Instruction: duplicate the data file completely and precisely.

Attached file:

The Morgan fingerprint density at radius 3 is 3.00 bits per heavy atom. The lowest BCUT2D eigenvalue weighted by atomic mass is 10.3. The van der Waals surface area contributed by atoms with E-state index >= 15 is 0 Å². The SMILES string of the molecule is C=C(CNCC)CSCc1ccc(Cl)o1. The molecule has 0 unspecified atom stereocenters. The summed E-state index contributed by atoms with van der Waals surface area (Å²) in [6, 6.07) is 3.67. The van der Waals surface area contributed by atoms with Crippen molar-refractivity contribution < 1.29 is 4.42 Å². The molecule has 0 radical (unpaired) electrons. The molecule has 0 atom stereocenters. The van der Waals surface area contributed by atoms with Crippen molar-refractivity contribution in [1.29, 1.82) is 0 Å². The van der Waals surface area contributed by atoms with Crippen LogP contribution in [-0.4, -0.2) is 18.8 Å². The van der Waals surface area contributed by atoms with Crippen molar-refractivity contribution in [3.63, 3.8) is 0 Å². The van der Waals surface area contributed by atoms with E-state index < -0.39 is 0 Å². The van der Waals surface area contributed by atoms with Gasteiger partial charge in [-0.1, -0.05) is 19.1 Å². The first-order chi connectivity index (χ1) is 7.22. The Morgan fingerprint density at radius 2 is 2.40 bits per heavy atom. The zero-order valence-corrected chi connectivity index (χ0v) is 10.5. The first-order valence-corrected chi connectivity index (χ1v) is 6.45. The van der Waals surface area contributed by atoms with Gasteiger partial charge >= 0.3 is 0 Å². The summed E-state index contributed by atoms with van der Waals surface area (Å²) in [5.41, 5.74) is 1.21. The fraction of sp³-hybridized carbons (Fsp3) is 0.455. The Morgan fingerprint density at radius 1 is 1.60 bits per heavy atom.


The Morgan fingerprint density at radius 3 is 3.00 bits per heavy atom. The lowest BCUT2D eigenvalue weighted by atomic mass is 10.3. The van der Waals surface area contributed by atoms with E-state index >= 15 is 0 Å². The SMILES string of the molecule is C=C(CNCC)CSCc1ccc(Cl)o1. The molecule has 0 unspecified atom stereocenters. The summed E-state index contributed by atoms with van der Waals surface area (Å²) in [6, 6.07) is 3.67. The van der Waals surface area contributed by atoms with Crippen molar-refractivity contribution < 1.29 is 4.42 Å². The molecule has 0 radical (unpaired) electrons. The molecule has 0 atom stereocenters. The van der Waals surface area contributed by atoms with Crippen molar-refractivity contribution in [1.29, 1.82) is 0 Å². The van der Waals surface area contributed by atoms with Crippen LogP contribution in [-0.4, -0.2) is 18.8 Å². The van der Waals surface area contributed by atoms with Crippen molar-refractivity contribution in [3.63, 3.8) is 0 Å². The van der Waals surface area contributed by atoms with E-state index < -0.39 is 0 Å². The van der Waals surface area contributed by atoms with Gasteiger partial charge in [-0.1, -0.05) is 19.1 Å². The first-order chi connectivity index (χ1) is 7.22. The Morgan fingerprint density at radius 2 is 2.40 bits per heavy atom. The zero-order valence-corrected chi connectivity index (χ0v) is 10.5. The first-order valence-corrected chi connectivity index (χ1v) is 6.45. The van der Waals surface area contributed by atoms with Gasteiger partial charge >= 0.3 is 0 Å². The summed E-state index contributed by atoms with van der Waals surface area (Å²) in [5.41, 5.74) is 1.21. The fraction of sp³-hybridized carbons (Fsp3) is 0.455. The Morgan fingerprint density at radius 1 is 1.60 bits per heavy atom.